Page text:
With the year about to end, let’s pause and consider some of the deep insights we have learned from New Atheist leaders in 2013. I consider these defining moments that I will be able to revisit again in the future.
Jerry Coyne taught us that even if you think X is true, it is perfectly okay to live a life that acts as if X is not true:
Let’s nip this line of thought in the bud right here. Yes, I think that all human actions are predetermined and not under some kind of dualistic control. Nevertheless we all, including incompatibilists like myself, act as if we have choices, for our feeling of agency is strong. So please don’t say that I shouldn’t make “should” statements because of that. I will act as though I have free choices even though I don’t.
Richard Dawkins taught us that his insistence that he would change his mind about his atheism if only someone provided him the evidence was all just lip service to the way scientists are supposed to approach things and, in reality, it looks like nothing could exist or happen to lead him to think there was evidence for God’s existence:
Boghossian: What would it take for you to believe in a God?
Dawkins: I used to say it would be very simple, in would be the Second Coming of Jesus or a great big, deep booming voice saying, “I am God and I created”, but I was persuaded.. even if there was this big booming voice and second coming in clouds of glory, the more probable explanation is that it’s a hallucination or a conjuring trick by David Copperfield ….a supernatural explanation for anything is incoherent
Boghossian: So, what would persuade you?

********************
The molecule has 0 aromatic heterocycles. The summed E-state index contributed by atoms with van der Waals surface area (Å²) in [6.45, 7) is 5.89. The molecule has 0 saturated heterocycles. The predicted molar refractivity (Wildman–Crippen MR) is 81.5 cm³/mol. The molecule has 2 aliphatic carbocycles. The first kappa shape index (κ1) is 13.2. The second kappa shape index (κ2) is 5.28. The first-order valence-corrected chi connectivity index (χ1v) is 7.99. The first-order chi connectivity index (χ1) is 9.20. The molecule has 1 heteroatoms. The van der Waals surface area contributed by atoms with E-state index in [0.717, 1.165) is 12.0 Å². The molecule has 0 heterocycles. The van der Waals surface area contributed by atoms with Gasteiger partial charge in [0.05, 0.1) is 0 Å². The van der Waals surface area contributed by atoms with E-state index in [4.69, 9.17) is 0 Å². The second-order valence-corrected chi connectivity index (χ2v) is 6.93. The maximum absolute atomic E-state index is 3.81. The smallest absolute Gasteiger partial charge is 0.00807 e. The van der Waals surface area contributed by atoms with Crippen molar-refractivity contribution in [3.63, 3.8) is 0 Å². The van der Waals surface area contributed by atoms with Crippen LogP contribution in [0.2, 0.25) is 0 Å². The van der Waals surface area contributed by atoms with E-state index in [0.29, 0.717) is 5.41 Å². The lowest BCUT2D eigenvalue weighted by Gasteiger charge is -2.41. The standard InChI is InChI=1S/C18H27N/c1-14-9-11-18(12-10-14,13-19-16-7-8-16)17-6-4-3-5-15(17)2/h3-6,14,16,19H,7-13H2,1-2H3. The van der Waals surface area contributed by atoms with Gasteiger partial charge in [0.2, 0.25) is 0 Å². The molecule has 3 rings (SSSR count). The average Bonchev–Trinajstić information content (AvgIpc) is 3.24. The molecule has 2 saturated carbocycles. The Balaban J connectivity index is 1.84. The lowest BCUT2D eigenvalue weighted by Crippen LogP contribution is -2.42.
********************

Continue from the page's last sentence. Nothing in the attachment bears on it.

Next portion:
Dawkins: Well, I’m starting to think nothing would, which, in a way, goes against the grain, because I’ve always paid lip service to the view that a scientist should change his mind when evidence is forthcoming.
Finally, we have Dawkins’s sidekick, Lawrence Krauss, who admitted on a radio show that his atheism was rooted in his emotional wants:
First BTW, and I don’t call myself an atheist, I call myself an antitheist. I can’t say for certain there is no God, but I can certainly say I wouldn’t want to live in a universe with one, some cosmic Saddam Hussein who set things up.
You talk about this god of love and everything else. But somehow if you don’t believe in him, you don’t get any of the benefits, so you have to believe. And then if y’does anything wrong, you’re going to be judged for it. I don’t want to be judged by God, that’s the bottom line.
It looks to me, judging from the views of these popular New Atheist leaders, that New Atheism itself is a subjective, emotional outlook on the world that includes closed-mindedness and hypocrisy. Yet this is supposed to be the viewpoint that will make the world a better place.